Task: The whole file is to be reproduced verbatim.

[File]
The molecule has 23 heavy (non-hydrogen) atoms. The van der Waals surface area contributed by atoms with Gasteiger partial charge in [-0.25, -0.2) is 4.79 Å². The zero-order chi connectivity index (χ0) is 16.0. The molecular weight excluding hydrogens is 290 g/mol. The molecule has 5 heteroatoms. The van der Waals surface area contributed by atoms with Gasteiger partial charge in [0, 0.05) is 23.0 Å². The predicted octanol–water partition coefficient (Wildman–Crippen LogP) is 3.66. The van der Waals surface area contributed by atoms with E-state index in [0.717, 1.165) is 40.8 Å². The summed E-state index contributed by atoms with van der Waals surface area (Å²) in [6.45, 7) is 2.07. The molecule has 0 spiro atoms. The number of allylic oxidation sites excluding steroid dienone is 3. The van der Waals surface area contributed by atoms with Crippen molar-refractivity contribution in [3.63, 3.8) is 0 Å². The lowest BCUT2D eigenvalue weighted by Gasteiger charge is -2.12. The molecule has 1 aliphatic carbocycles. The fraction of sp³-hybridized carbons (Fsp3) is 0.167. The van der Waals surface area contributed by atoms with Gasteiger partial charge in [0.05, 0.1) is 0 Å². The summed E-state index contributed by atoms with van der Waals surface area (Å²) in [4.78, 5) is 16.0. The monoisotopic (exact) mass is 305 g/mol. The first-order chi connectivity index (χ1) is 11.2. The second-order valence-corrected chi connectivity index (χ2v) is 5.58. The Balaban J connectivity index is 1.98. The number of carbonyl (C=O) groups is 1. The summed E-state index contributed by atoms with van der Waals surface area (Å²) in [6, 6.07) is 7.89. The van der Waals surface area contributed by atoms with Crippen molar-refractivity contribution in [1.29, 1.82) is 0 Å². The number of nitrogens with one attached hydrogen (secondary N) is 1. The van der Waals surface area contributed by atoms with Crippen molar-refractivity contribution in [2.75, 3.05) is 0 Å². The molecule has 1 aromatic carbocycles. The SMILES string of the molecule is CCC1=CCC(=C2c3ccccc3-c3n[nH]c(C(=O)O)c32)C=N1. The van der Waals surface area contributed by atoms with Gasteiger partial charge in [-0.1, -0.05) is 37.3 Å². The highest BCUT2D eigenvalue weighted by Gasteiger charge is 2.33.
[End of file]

The molecule has 23 heavy (non-hydrogen) atoms. The van der Waals surface area contributed by atoms with Gasteiger partial charge in [-0.25, -0.2) is 4.79 Å². The zero-order chi connectivity index (χ0) is 16.0. The molecular weight excluding hydrogens is 290 g/mol. The molecule has 5 heteroatoms. The van der Waals surface area contributed by atoms with Gasteiger partial charge in [0, 0.05) is 23.0 Å². The predicted octanol–water partition coefficient (Wildman–Crippen LogP) is 3.66. The van der Waals surface area contributed by atoms with E-state index in [0.717, 1.165) is 40.8 Å². The summed E-state index contributed by atoms with van der Waals surface area (Å²) in [6.45, 7) is 2.07. The molecule has 0 spiro atoms. The number of allylic oxidation sites excluding steroid dienone is 3. The van der Waals surface area contributed by atoms with Crippen molar-refractivity contribution in [3.63, 3.8) is 0 Å². The lowest BCUT2D eigenvalue weighted by Gasteiger charge is -2.12. The molecule has 1 aliphatic carbocycles. The fraction of sp³-hybridized carbons (Fsp3) is 0.167. The van der Waals surface area contributed by atoms with Gasteiger partial charge in [0.05, 0.1) is 0 Å². The summed E-state index contributed by atoms with van der Waals surface area (Å²) in [4.78, 5) is 16.0. The monoisotopic (exact) mass is 305 g/mol. The first-order chi connectivity index (χ1) is 11.2. The second-order valence-corrected chi connectivity index (χ2v) is 5.58. The Balaban J connectivity index is 1.98. The number of carbonyl (C=O) groups is 1. The summed E-state index contributed by atoms with van der Waals surface area (Å²) in [6, 6.07) is 7.89. The van der Waals surface area contributed by atoms with Crippen molar-refractivity contribution in [1.29, 1.82) is 0 Å². The number of nitrogens with one attached hydrogen (secondary N) is 1. The van der Waals surface area contributed by atoms with Crippen molar-refractivity contribution in [2.75, 3.05) is 0 Å². The molecule has 1 aromatic carbocycles. The SMILES string of the molecule is CCC1=CCC(=C2c3ccccc3-c3n[nH]c(C(=O)O)c32)C=N1. The van der Waals surface area contributed by atoms with Gasteiger partial charge in [-0.1, -0.05) is 37.3 Å². The highest BCUT2D eigenvalue weighted by Gasteiger charge is 2.33.